A little piece of History
It is commonly accepted that the Marquis de Lafayette was at the origin of the tricolour cockade, which became compulsory for revolutionaries in 1789. The flag was created in 1790 but with the colours the reverse of what they are today, i.e. with red at the hoist, and revised in 1794 to the modern form.
The flag went out of use with Napoleon's abdication after the French defeat or English victory at Waterloo. It was brought back with the 1830 riots, again by Lafayette and has remained in use ever since.
The Marquis was buried in Paris Picpus cemetery devoted to the noble victims of the revolution and their relatives. His body was laid in the tomb of his wife's family, Adrienne de Noailles, who was put into prison during the Terror and condemned to the guillotine. Her grandmother, mother and sister were beheaded, but Adrienne was saved at the last moment, thanks mainly to the American intervention. When the revolution was over, she fought with her last energy to restore her property rights and to help her husband who had spent five years in an Austrian jail. The United-States flag on the grave is a tribute from the Americans to a Frenchman who fought for the independence of the colonies 1.
The colours of the flag
According to common popular belief, the tricolour banner gathers the colours of Paris (red and blue) with the white flag of the royal army. Combinations of revolutionary and royal emblems were common at that time.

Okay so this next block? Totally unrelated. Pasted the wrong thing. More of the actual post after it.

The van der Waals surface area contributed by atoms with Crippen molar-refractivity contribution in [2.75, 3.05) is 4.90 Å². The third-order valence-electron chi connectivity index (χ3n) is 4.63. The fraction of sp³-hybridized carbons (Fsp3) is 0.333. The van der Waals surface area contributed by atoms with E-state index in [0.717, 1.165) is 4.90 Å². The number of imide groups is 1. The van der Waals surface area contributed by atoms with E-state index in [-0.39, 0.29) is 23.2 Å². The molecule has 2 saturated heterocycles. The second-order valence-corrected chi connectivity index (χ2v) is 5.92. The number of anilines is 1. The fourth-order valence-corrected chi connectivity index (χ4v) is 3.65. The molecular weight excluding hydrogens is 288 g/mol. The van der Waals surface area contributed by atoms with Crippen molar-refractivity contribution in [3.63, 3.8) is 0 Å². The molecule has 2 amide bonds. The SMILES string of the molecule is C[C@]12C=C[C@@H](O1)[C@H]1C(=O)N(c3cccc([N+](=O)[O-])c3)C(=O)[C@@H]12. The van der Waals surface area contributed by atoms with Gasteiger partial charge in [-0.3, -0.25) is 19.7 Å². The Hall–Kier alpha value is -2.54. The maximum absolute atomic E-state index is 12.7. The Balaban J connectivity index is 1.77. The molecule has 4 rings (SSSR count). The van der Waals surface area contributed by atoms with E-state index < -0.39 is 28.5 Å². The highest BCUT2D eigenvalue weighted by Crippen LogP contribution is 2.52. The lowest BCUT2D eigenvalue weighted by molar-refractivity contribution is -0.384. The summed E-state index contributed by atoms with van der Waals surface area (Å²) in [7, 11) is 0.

Red is the “upper arch” and blue the “lower arch” of the rainbow primary colours. As such, they may be respectively related to the “highest” and “smallest” ranks of the society functions. Red is usually associated with the noble warrior (representative of the temporal power) and blue with craftsman and producer (representatives of the economic power). Therefore, red and blue correspond to the two main royal and economic functions of the city of Paris. Both colours stand on each side of the white colour, which covers the whole spectrum of the visible light. As such, white, encompassing the two fundamental colours related to the temporal order, represents the sacerdotal authority, the role of which consists in unifying the different social orders.
It is possible that this division into three functions (religious, royal and economical) reflects the theoretical organization of the traditional societies gathered under the term Indo-European. Indeed, these societies were organized around three functions related to three symbolic colours: white for priests, red for warriors and blue or green for craftsmen and producers (see, especially, the Celtic tradition).
Consequently, the three colours of the French flag seem to be connected to the division of the Ancient Regime society into three classes, mainly clergy, nobility and third state. At that time, peasants constituted the main part of the population, but were considered as simple workers. Their migration to the city to be employed as workers started with the industrial development. The industrial and political revolution was principally an urban matter in the hands of the so-called “bourgeoisie”. That is probably why blue, at the hoist, comes first in the colour enumeration.
1 back It is probably the only United States flag that had continuously fluttered over Paris since 1834, including under the German Occupation during the Second World War.